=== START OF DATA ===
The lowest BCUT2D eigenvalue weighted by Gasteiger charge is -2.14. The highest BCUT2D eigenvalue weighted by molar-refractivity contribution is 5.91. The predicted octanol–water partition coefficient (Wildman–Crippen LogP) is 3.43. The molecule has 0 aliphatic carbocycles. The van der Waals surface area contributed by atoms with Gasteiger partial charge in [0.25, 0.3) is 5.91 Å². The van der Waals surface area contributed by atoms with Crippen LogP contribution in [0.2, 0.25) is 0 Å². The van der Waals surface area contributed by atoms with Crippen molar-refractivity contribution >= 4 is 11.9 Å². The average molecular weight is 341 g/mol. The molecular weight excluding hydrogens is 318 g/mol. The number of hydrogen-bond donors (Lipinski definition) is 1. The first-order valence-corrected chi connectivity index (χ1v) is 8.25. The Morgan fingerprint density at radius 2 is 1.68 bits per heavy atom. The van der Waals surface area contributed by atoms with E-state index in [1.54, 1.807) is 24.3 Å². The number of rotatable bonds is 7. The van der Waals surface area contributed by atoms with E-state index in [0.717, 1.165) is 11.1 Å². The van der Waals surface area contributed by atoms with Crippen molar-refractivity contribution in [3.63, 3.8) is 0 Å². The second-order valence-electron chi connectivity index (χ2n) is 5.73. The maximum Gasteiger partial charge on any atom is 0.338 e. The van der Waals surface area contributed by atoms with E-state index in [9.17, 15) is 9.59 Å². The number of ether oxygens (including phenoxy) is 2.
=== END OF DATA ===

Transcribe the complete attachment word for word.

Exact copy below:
The lowest BCUT2D eigenvalue weighted by Gasteiger charge is -2.14. The highest BCUT2D eigenvalue weighted by molar-refractivity contribution is 5.91. The predicted octanol–water partition coefficient (Wildman–Crippen LogP) is 3.43. The molecule has 0 aliphatic carbocycles. The van der Waals surface area contributed by atoms with Gasteiger partial charge in [0.25, 0.3) is 5.91 Å². The van der Waals surface area contributed by atoms with Crippen LogP contribution in [0.2, 0.25) is 0 Å². The van der Waals surface area contributed by atoms with Crippen molar-refractivity contribution >= 4 is 11.9 Å². The average molecular weight is 341 g/mol. The molecular weight excluding hydrogens is 318 g/mol. The number of hydrogen-bond donors (Lipinski definition) is 1. The first-order valence-corrected chi connectivity index (χ1v) is 8.25. The Morgan fingerprint density at radius 2 is 1.68 bits per heavy atom. The van der Waals surface area contributed by atoms with E-state index in [1.54, 1.807) is 24.3 Å². The number of rotatable bonds is 7. The van der Waals surface area contributed by atoms with E-state index in [0.717, 1.165) is 11.1 Å². The van der Waals surface area contributed by atoms with Crippen molar-refractivity contribution in [3.63, 3.8) is 0 Å². The second-order valence-electron chi connectivity index (χ2n) is 5.73. The maximum Gasteiger partial charge on any atom is 0.338 e. The van der Waals surface area contributed by atoms with E-state index in [9.17, 15) is 9.59 Å². The number of ether oxygens (including phenoxy) is 2.